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Are smartphones heroes or villians

Are smartphones schoolyard heroes or villains?


You don’t have to look very far to see people glued to their mobile phones.

It’s not only the schoolkids you see hunched over their screens at the bus stop: phone-obsessed adults are just as likely to have their heads buried in devices browsing Facebook, Twitter and the like. 

The rising concern over smartphone “addiction” in young people has prompted legislators to take a bold stand. 

Calls for a nationwide crackdown on phones in schools have followed moves to ban the devices from classrooms in NSW and Victoria.  

In announcing his state’s phone prohibition, Victoria’s Education Minister James Merlino declared the ban would “help reduce distraction, tackle cyber bullying and improve learning outcomes for students”.

But some experts beg to differ. 

“A blanket ban is absolutely the wrong approach to addressing these issues,” says ACU’s Associate Professor Miriam Tanti, whose research focuses on the impact of technological change on education.

“There is no evidence that it works, and in my view, it’s reactive and short-sighted.”

And she’s not alone. Educators have labelled the move to deprive children of the technology of their era as “moral panic”. 

They make the point that digital devices are an inescapable part of modern-day life, and say children need to know how to use technology to learn, communicate and work with ideas. 

However, not all experts agree. 

Some psychologists point out that smartphones are often used at the expense of face-to-face communication, and raise concern about the risks of distraction and addiction.  

Associate Professor Tanti does not deny these dangers; rather, she claims the classroom is an ideal environment for teaching kids to use technology in a safe and positive way. 

Impact sat down with Professor Tanti, ACU’s Strathfield Campus Dean and Acting Head of School in NSW/ACT, to discuss the mobile phone debate. 

Why do you think banning mobile phones from schools is the wrong approach? 

“We know from experience that bans don’t work. In New York in 2015, the mobile phone ban they had in place was overturned by the mere consideration that it made it difficult for parents to contact their children. The other problem was that the ban was unequally enforced — it was much stricter at some schools than others — and that increases inequity across schools, but also within schools, because teachers won’t enforce the ban as strictly if they don’t support it.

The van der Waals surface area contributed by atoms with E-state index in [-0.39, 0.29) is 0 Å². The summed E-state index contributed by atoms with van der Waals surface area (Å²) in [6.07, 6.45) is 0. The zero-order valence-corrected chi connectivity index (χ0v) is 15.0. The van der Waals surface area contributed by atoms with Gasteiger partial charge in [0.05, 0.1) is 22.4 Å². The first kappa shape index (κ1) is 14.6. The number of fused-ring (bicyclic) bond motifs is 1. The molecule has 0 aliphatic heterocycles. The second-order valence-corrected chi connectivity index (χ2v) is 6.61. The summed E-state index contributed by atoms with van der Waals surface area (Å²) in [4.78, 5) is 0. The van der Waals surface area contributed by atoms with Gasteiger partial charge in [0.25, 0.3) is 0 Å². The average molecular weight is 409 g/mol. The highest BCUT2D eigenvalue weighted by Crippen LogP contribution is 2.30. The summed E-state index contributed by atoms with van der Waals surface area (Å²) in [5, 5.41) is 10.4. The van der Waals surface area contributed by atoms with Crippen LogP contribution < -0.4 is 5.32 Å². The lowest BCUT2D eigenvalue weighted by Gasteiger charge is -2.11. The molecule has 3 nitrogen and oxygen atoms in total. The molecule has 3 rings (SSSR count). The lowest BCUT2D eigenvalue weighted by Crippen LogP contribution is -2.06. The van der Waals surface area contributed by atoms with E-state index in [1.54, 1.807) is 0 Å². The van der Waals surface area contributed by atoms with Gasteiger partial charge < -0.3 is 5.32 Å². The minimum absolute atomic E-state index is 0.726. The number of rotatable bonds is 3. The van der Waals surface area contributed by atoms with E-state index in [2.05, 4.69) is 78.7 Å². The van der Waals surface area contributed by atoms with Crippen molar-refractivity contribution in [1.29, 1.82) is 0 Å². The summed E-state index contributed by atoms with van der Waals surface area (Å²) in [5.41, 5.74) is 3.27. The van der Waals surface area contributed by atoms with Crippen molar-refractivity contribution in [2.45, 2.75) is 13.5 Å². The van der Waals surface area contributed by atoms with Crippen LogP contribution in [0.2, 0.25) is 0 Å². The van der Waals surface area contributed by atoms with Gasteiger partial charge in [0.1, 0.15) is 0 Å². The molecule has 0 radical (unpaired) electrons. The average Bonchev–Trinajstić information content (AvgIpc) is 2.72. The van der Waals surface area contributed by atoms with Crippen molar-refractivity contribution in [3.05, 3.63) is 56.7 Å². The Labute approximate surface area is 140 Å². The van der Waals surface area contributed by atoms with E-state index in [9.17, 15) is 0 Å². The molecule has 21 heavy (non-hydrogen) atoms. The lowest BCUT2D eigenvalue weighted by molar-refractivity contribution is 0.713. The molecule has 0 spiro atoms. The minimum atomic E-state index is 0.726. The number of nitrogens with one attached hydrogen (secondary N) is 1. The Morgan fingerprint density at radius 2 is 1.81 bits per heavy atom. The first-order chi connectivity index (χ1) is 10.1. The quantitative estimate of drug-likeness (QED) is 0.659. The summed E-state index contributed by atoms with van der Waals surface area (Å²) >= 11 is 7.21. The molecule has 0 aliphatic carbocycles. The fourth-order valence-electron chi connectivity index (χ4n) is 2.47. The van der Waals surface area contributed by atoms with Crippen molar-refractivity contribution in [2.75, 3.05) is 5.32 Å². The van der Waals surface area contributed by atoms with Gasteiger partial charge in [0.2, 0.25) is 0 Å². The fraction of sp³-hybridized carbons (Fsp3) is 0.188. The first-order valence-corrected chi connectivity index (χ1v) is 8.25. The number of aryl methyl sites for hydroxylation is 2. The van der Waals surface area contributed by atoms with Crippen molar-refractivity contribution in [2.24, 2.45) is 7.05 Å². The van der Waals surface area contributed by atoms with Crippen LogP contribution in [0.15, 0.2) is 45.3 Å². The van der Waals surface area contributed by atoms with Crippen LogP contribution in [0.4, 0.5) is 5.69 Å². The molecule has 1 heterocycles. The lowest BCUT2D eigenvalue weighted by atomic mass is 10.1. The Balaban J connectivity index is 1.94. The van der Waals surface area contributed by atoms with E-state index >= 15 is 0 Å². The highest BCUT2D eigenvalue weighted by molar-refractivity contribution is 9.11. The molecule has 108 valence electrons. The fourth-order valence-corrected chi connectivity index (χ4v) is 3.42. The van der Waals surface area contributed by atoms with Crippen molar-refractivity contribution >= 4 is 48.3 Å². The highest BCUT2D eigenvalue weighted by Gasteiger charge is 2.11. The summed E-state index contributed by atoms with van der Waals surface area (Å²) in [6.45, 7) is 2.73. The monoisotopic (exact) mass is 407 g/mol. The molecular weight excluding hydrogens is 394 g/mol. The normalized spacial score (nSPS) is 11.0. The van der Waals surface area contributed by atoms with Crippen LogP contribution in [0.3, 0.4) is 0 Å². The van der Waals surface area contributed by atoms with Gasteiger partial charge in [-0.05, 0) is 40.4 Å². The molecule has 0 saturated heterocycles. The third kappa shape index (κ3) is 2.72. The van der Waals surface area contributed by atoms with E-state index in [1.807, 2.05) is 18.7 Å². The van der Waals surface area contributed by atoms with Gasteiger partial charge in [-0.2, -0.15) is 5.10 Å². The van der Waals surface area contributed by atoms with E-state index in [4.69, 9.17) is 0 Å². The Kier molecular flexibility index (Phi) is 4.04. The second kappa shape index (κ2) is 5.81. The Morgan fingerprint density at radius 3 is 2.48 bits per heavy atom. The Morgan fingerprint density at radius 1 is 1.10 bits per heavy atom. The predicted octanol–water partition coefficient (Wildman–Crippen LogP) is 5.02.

Banning phones during school hours simply makes them more attractive to young people, and irrespective of the controls you put in place to regulate access to devices, students will work around them. When the NSW Department of Education reviewed smartphone policies around the world, it found that in schools restricting mobile phone use, 65 per cent of students still used them at school anyway. Kids are resourceful — they will find a way.”

Those who support the crackdown say digital devices serve as a distraction in classrooms. How do you deal with the negative effect mobile phones can have on student engagement?

“Distraction is and always will be a challenge in the classroom, but it was there long before the advent of digital technology. So the solution isn’t to ban mobile phones or remove technology from the classroom, it’s about creating activities or educational experiences that engage young people, that are authentic and meaningful and that connect young people to their real world.

“This is a really important piece of the puzzle for me: we are not recognising that young people are born into a world of digital ubiquity. Their view of technology is very different to ours. We tend to see parts of our lives as being either digital or non-digital, whereas young people see technology as just an extension of who they are. They don’t make that same distinction because they never had a time where it wasn't a part of their lives.” 

Are you saying it’s more important to educate children to live in their own era, rather than that of their parents?  

“Absolutely. For adults, we grew up in a non-technological world. Technology is foreign to us, and many of us fear it and don't quite understand it. I think partly that’s due to the role the media has played in incorrectly reporting the facts. There’s a constant stream of propaganda directed towards parents that subscribes to the idea that social media is detrimental to children. 

kids on the phone

The evidence tends to point the other way. The 2017 UNICEF report Children in a Digital World shows the negative impact of technology on addiction and mental wellbeing is negligible, but if you look at the media’s reporting, the headlines tend to present the worst-case scenario and talk of mobile phone addiction in an over-inflamed way.”